How-to… Bootstrap

Get Started, Learn the Grid, Components, Build Themes, etc…

Carol Skelly


Learn Bootstrap 4!

If you are here, you’ve certainly heard about “The world’s most popular front-end component library”___ Bootstrap

I’ve worked with Bootstrap a lot since the 2013 release of Bootstrap 3.0. I’ve contributed to the Bootstrap docs, and rank first for Bootstrap on Stack Overflow. I feel more than prepared to tell you everything you need to know about it. With this article, I hope to demystify Bootstrap in a clear and understandable way.

BUT First, let’s talk about you. I hope that if you’re reading this you have a good understanding of HTML and CSS. If you haven’t built any Websites, don’t know what CSS Specificity is, or don’t know the difference between using #abc and .abc in CSS, this is NOT the article for you. Instead you should learn the basics of HTML and CSS.

“I’ve tried using Bootstrap, but it seems like getting anything to work is difficult or impossible.”

I hear ya. You’re not alone. I’ve answered over 2,000 Bootstrap related questions on Stack Overflow, have seen many frustrated Bootstrap users. Do yourself a huge favor: Read this article, the documentation, and don’t try to force things. I will show you that Bootstrap is easy, elegant and sensible.

What’s Covered in this Article:

  • What is Bootstrap and Why Would I Use It?
  • How to Get Started with Bootstrap
  • How to Use Bootstrap CSS including the Navbar
  • How to Use the Bootstrap Grid
  • How to Responsive Design with Bootstrap
  • How to Use Bootstrap JavaScript Components
  • How to Customize Bootstrap

From here on, this article can be read on an as-needed basis. Feel free to scroll past sections that are glaringly newbie to you, but please don’t overlook the important details that will help you utilize “Bootstrap the right way”.

What is Bootstrap? Why Would I Use It?

Bootstrap consists of CSS and JavaScript files. It’s a framework (a.k.a — “library” or “toolkit”) that makes Website development faster and easier.

Bootstrap helps with creating Websites that are…

Consistent__ Foremost, Bootstrap provides a consistent, uniform appearance and design. With very little effort, Bootstrap can be used to transform a hodgepodge site into a professional, visually appealing design.

Responsive__ Sites created with Bootstrap are designed to look & function well on any device including desktops, laptops, tablets and smartphones. Bootstrap is “mobile-first” which means the design for smaller mobile devices is considered before that of larger screen devices. Responsive-ness is based on screen width, not height. This is because Bootstrap utilizes width-based CSS Media Queries.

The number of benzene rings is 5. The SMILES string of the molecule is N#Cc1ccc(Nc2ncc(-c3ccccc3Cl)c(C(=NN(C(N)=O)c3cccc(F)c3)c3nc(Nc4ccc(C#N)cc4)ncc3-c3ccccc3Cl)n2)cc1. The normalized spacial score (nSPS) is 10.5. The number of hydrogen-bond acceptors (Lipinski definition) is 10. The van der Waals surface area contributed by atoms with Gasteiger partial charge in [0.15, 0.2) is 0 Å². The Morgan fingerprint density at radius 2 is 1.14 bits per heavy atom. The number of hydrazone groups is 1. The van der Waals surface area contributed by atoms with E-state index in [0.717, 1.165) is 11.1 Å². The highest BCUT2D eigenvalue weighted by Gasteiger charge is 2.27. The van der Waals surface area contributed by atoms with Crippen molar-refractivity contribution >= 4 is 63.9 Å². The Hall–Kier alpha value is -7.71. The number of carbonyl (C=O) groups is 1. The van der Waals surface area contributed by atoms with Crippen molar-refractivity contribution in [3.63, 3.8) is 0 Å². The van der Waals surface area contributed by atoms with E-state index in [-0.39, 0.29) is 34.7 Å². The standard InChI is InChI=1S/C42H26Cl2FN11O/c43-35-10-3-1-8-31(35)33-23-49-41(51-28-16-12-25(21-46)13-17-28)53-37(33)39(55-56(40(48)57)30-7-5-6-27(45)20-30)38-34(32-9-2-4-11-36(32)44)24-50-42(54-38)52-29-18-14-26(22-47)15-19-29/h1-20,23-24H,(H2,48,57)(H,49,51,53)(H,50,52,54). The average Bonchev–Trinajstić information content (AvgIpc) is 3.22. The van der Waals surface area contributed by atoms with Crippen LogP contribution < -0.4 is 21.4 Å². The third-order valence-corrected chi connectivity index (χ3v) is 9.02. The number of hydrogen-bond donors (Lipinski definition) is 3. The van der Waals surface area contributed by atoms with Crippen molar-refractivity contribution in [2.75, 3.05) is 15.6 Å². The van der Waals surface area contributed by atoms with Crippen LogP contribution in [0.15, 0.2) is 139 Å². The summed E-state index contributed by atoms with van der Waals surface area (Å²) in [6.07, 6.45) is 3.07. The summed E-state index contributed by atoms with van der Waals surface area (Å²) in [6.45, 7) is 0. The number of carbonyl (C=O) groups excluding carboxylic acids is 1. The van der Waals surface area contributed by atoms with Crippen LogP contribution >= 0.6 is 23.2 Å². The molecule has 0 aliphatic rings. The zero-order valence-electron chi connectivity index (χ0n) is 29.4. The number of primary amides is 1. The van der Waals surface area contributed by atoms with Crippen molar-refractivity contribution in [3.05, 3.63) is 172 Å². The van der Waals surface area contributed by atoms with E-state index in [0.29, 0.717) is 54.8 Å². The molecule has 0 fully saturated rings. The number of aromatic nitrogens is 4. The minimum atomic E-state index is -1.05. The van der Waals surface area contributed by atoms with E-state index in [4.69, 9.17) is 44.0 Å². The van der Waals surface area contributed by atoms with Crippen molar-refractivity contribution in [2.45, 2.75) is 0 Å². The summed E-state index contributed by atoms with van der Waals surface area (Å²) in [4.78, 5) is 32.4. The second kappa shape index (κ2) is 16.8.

Compatible__ Bootstrap is a mature, tested code-base that is entirely based on standards and cross-browser compliance. Sites that properly utilize what Bootstrap offers will also benefit from this compatibility.

If you don’t understand what I’m talking about, that’s okay! Let’s look at a super simple Bootstrap example.

A Basic “before & after” Bootstrap example.

Before Bootstrap:

A web page without Bootstrap

After Bootstrap:

A Web page with Bootstrap 4

As you can see, once Bootstrap is added, the Web page instantly gets a new look. You simply reference any of Bootstrap’s reusable CSS classes in the HTML markup. In this example, I used text-center

<div class="text-center">
<h1>Hello World</h1>
There's Bootstrap 4 here.

Of course, I could have accomplished the same thing without using Bootstrap. I could have created my own CSS classes for the same effect:

body {font-family: sans-serif;}
.text-center {text-align:center;}

This would have been fine for this simple example. But, for more complex pages would I want to keep writing CSS classes for every style change that is needed? Would that CSS be re-usable, and tested across multiple browsers? Would I want to add CSS definitions to make the design “responsive” for different device widths? The likely answer is “No”, and that’s why I’m here writing about the very popular Bootstrap.

How to Get Started with Bootstrap.

Some people will ask or explain “How to install Bootstrap”. Well, you don’t really “install” it. Using Bootstrap is a matter of referencing the appropriate CSS and/or JS files.